So today I decided to give VMWare a try and downloaded VMWare Workstation 6.5. I installed Windows Server 2008 Standard x86 (full install) on a new virtual machine with the same disk space and memory as I had allocated for the same operating system install using Virtual PC 2007. I gave both virtual machines 30GB of disk space and 1GB of RAM. I'm running on a Core 2 Duo 6600 on an ASUS P5B at factory default speed with 4GB of RAM with virtualization support enabled. Both virtual machines virtual drives live on the same drive.

The major advantage of VMWare is its ability to utilize both cores where Virtual PC is stuck with using just one. I'm sure there are additional reasons for the differences in performance. I used PerformanceTest 6.1 from PassMark. I'm sure there are other ways to test virtual machine performance, but this seemed to be a reasonable though unscientific approach. I made sure my machine was running the same processes and completely idle except for the virtual machine host application.

I only ran the tests that mattered to me: CPU, 2D, memory, and disk. I don't care about 3D and CD performance for the virtual machine. Here's the results:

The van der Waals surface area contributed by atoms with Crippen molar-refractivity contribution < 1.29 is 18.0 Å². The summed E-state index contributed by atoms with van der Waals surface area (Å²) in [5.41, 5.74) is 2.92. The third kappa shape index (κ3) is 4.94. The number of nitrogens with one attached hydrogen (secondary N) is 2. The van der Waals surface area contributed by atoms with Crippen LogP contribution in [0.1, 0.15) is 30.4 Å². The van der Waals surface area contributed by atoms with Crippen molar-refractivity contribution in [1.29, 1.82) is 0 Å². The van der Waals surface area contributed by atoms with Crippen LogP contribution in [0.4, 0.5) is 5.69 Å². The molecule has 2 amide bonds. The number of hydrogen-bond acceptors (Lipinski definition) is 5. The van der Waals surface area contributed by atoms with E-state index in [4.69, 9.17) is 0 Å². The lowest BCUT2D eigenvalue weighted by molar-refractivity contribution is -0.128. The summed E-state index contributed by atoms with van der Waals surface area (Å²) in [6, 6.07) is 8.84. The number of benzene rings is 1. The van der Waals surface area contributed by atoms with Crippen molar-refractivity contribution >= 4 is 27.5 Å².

vmware

test 1

test 2

avg

ratio

cpu: 326.6 344.4 335.5 2.2x
2D: 28.7 32.2 30.45 3.3x
Memory: 96.7 96.2 96.45 1.2x
Disk: 469.1 454.5 461.8 6.4x
Total: 921.1 927.3 924.2 2.9x
vpc 2007
cpu: 150.7 154.1 152.4
2D: 9.2 9.3 9.25
Memory: 83.3 83.2 83.25
Disk: 69.6 73.8 71.7
Total: 312.8 320.4 316.6
 

I was amazed to see that overall, the VMWare virtual machine ran 2.9 times faster than the Virtual PC machine. Even more amazing was the performance improvement of the 2D and disk tests, 3.3 and 6.4 times faster respectively.

I am now completely sold on the value of the VMWare Workstation license. The best price I found after a quick search was $161. For all the saved frustration in working with a slow virtual machine development image for MOSS, the product is well worth the price. But don't take my word for it, run your own tests if you don't believe me. Of course, if you aren't running a multicore machine, and what self respecting developer isn't, you probably won't see any improvement. On the other hand, if you have at least two cores, choosing save a few bucks seems to penny wise but pound foolish!

 

MSDN Subscription - Zupancic Heroic MVP